The University broadcasted its second virtual town hall on Sept. 29 at the School of Medicine’s campus in East Baltimore and its third fully virtual town hall on Sept. 30. The town halls were intended to garner community feedback on the draft of the Johns Hopkins Police Department (JHPD) Memorandum of Understanding (MOU).
Students and community members opposed to the JHPD interrupted proceedings at the town hall on Sept. 29. This followed the first town hall on Sept. 22, held at the Homewood campus, which was moved online after protestors staged a “Die-In“ at the in-person event.
In an interview with The News-Letter, Vice President for Public Safety Branville Bard Jr. asserted that students and community members should accept the need for policing.
“Policing is always going to be a necessary component of public safety,“ he said. “I would ask that everyone take up our collective energies and focus on how we can make this police department the most accountable department as the legislature intended it to be.”
Chris Tallent, a Baltimore resident and Hopkins alum, expressed doubts about JHPD’s purpose in an interview with The News-Letter.
“The Hopkins private police force is connected to efforts by [Hopkins] to control the city,“ he said. “[Middle East] is a perfect example. [Hopkins] is responsible — [they] kicked out 800 Black families from this neighborhood, so they could try to gentrify the neighborhood and move in a whiter and wealthier population. That’s wrong.”
The East Baltimore Development Initiative, a $1.8 billion partnership between the University and the city of Baltimore, is intended to reshape the neighborhood known as the Middle East. As part of the project, 800 predominantly Black and brown families were resettled outside of the neighborhood, with few able to move back.
Alisha, a student at Hopkins using a pseudonym, stressed that the University should focus on community needs in an interview with The News-Letter.
“Supporting the community members who were displaced in East Baltimore would be a worthwhile investment, [as well as] just listening to community demands more fully,” they said.
Before the Sept. 29 town hall started, protesters gathered on the sidewalk outside the auditorium. Though the University had designed a protest zone outside of the venue, protestors made their way inside.
Demonstrators chanted and whistled as the town hall was live-streamed on stage. Many made their way to the top of the auditorium and stood in front of the projector, obstructing the image of the live stream.
After half an hour, a Hopkins representative announced that the town hall was over. Protestors gathered outside the auditorium and shared their grievances about the JHPD with each other.
In an email to The News-Letter, a member of the Hopkins Police Accountability Board, who was granted anonymity, discussed their experiences with police harassment.
“I’ve had personal experiences with police harassment, as have my partner, my parents, extended family members and others,” they wrote. “The harassment became so bad at one point that we had to have our state [representative] intervene on our behalf to keep the police from repeatedly stopping us, trying to fine us, or otherwise bother us.”
According to them, studies have suggested that youth interactions with police are harmful to young people’s health. They expressed concerns about the implications of the MOU draft.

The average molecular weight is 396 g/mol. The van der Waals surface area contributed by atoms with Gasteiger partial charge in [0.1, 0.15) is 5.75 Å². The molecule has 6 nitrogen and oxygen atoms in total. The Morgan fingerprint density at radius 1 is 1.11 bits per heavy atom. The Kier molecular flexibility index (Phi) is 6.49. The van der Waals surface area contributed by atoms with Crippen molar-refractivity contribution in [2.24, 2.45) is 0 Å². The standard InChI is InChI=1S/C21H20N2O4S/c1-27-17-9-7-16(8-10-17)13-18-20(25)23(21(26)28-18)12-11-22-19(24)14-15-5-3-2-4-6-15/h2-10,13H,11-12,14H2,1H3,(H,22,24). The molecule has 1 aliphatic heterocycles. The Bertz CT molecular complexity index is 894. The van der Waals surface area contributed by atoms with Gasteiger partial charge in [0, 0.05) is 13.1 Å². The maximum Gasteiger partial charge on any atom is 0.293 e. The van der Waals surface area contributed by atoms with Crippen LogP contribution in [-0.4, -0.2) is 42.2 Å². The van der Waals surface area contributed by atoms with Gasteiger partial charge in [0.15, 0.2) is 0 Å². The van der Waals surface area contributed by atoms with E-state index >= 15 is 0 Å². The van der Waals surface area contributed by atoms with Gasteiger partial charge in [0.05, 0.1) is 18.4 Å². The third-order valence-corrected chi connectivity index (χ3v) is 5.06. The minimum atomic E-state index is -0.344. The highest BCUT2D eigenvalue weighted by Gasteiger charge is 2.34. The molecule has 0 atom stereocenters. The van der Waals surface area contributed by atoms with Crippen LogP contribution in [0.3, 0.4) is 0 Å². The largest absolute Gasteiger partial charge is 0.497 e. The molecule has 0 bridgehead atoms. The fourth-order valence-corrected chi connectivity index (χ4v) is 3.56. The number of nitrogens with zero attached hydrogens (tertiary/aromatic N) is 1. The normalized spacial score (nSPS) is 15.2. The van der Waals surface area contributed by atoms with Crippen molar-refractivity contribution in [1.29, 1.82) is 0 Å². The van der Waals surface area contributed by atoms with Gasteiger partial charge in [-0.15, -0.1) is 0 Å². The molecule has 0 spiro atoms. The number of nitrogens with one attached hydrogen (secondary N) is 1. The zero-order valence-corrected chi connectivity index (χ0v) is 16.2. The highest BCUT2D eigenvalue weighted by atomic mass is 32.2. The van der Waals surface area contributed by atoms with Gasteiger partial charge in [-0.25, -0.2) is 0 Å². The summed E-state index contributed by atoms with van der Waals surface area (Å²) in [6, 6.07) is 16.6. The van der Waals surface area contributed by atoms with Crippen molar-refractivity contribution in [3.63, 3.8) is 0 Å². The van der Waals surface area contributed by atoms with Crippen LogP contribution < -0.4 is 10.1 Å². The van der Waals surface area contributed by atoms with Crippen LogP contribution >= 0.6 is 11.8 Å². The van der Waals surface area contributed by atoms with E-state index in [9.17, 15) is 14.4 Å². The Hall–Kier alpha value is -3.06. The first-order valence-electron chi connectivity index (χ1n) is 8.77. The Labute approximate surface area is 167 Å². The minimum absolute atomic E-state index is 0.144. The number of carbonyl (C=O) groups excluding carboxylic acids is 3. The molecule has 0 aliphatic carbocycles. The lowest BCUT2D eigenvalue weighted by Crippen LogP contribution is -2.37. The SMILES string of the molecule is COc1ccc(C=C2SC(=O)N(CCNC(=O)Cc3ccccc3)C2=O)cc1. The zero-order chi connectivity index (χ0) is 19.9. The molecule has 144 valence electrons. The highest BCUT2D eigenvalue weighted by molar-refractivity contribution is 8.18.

“I fear the same fate here, especially given that US Department of Justice has already called out policing practices in Baltimore as being explicitly racist and discriminatory.” they wrote, “More armed police aren’t the solution to our problems; they don’t prevent crime, only respond to it.”
The speakers at both town halls included Bard, Executive Director of Baltimore Community Mediation Center Erricka Bridgeford, Senior Adviser of Public Safety Rodney Hill and Baltimore Police Department Operations Director Eric Melancon.
During the virtual town hall on Sept. 29, Hill responded to a question from a community member about hiring standards and requirements for JHPD officers.
“Hiring standards are laid out by Maryland statute,“ he said. “It lays out such things as age requirement [and] education requirement...departments are allowed to go beyond those standards, and our plan is to go beyond the standards.”
The town hall on Sept. 30 was presented as an interactive live broadcast, where community members of the University and the greater Baltimore area sent feedback and questions via text and email.
At the town hall, a community member raised a question asking how the JHPD would avoid incidents like the death of Baltimore resident Devante Jones, who was killed by a retired corrections officer and an off-duty school police officer.
Bard emphasized that JHPD officers will prioritize safety.
“As a department, we're going to invest in training that...elevates the sanctity of human life above all else,” he said. “[JHPD] officers are going to be experts in de-escalating behavior [and] using force only when necessary.”
Bard described the importance of improving police training, such as incorporating the Integrating Communications, Assessment and Tactics (ICAT) course into the training process. ICAT places emphasis on ensuring everyone, not just police officers, leave police encounters safely.
Melancon expressed a positive outlook for the future of police departments.
“We've been in our consent decree and it's helping to shape and set an example for how police departments need to be developed from the ground up,” he said. “We intend on sharing that process, with those lessons and those mistakes.”
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